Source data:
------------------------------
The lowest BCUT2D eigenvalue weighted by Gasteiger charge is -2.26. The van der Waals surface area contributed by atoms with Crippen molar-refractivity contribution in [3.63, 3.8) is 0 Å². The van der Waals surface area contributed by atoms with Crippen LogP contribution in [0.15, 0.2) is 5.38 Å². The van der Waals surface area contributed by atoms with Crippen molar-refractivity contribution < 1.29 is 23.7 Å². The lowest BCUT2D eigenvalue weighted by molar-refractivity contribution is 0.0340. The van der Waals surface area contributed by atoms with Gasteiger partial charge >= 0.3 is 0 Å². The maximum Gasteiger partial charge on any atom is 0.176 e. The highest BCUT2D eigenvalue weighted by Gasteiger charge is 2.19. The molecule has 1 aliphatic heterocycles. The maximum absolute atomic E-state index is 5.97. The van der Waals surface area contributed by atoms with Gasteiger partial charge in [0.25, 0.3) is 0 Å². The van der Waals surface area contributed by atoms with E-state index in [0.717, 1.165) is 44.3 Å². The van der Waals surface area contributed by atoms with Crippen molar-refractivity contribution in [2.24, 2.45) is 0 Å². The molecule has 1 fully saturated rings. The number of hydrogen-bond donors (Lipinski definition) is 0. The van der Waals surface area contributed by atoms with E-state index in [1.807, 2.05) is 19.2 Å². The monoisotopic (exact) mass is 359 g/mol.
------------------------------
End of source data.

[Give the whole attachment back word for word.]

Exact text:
The lowest BCUT2D eigenvalue weighted by Gasteiger charge is -2.26. The van der Waals surface area contributed by atoms with Crippen molar-refractivity contribution in [3.63, 3.8) is 0 Å². The van der Waals surface area contributed by atoms with Crippen LogP contribution in [0.15, 0.2) is 5.38 Å². The van der Waals surface area contributed by atoms with Crippen molar-refractivity contribution < 1.29 is 23.7 Å². The lowest BCUT2D eigenvalue weighted by molar-refractivity contribution is 0.0340. The van der Waals surface area contributed by atoms with Gasteiger partial charge >= 0.3 is 0 Å². The maximum Gasteiger partial charge on any atom is 0.176 e. The highest BCUT2D eigenvalue weighted by Gasteiger charge is 2.19. The molecule has 1 aliphatic heterocycles. The maximum absolute atomic E-state index is 5.97. The van der Waals surface area contributed by atoms with Gasteiger partial charge in [0.25, 0.3) is 0 Å². The van der Waals surface area contributed by atoms with E-state index in [0.717, 1.165) is 44.3 Å². The van der Waals surface area contributed by atoms with Crippen molar-refractivity contribution in [2.24, 2.45) is 0 Å². The molecule has 1 fully saturated rings. The number of hydrogen-bond donors (Lipinski definition) is 0. The van der Waals surface area contributed by atoms with E-state index in [1.807, 2.05) is 19.2 Å². The monoisotopic (exact) mass is 359 g/mol.